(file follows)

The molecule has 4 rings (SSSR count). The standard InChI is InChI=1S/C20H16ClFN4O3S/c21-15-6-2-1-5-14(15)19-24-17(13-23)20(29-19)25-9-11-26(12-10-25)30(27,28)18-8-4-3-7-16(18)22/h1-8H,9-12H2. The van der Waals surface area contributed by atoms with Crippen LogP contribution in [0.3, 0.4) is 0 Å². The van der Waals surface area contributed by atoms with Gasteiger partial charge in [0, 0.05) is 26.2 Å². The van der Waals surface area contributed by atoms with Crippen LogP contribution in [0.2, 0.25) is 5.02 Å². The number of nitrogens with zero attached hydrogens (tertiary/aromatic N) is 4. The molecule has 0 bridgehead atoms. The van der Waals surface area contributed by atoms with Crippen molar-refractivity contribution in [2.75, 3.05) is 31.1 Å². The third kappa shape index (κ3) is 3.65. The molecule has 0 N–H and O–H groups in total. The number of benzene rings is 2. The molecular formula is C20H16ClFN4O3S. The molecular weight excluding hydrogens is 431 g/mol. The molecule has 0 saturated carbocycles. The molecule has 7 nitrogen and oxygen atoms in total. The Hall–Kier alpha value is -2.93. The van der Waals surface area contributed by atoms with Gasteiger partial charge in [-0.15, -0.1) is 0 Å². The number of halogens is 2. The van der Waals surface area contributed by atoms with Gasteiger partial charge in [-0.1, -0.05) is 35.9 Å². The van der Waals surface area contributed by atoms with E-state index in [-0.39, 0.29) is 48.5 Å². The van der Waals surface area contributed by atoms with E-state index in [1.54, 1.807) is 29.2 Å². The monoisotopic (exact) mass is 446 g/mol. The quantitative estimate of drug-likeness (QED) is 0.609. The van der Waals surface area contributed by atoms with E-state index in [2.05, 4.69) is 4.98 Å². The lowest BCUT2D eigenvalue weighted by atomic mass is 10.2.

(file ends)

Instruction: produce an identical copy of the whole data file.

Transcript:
The molecule has 4 rings (SSSR count). The standard InChI is InChI=1S/C20H16ClFN4O3S/c21-15-6-2-1-5-14(15)19-24-17(13-23)20(29-19)25-9-11-26(12-10-25)30(27,28)18-8-4-3-7-16(18)22/h1-8H,9-12H2. The van der Waals surface area contributed by atoms with Crippen LogP contribution in [0.3, 0.4) is 0 Å². The van der Waals surface area contributed by atoms with Gasteiger partial charge in [0, 0.05) is 26.2 Å². The van der Waals surface area contributed by atoms with Crippen LogP contribution in [0.2, 0.25) is 5.02 Å². The number of nitrogens with zero attached hydrogens (tertiary/aromatic N) is 4. The molecule has 0 bridgehead atoms. The van der Waals surface area contributed by atoms with Crippen molar-refractivity contribution in [2.75, 3.05) is 31.1 Å². The third kappa shape index (κ3) is 3.65. The molecule has 0 N–H and O–H groups in total. The number of benzene rings is 2. The molecular formula is C20H16ClFN4O3S. The molecular weight excluding hydrogens is 431 g/mol. The molecule has 0 saturated carbocycles. The molecule has 7 nitrogen and oxygen atoms in total. The Hall–Kier alpha value is -2.93. The van der Waals surface area contributed by atoms with Gasteiger partial charge in [-0.15, -0.1) is 0 Å². The number of halogens is 2. The van der Waals surface area contributed by atoms with Gasteiger partial charge in [-0.1, -0.05) is 35.9 Å². The van der Waals surface area contributed by atoms with E-state index in [-0.39, 0.29) is 48.5 Å². The van der Waals surface area contributed by atoms with E-state index in [1.54, 1.807) is 29.2 Å². The monoisotopic (exact) mass is 446 g/mol. The quantitative estimate of drug-likeness (QED) is 0.609. The van der Waals surface area contributed by atoms with E-state index in [2.05, 4.69) is 4.98 Å². The lowest BCUT2D eigenvalue weighted by atomic mass is 10.2.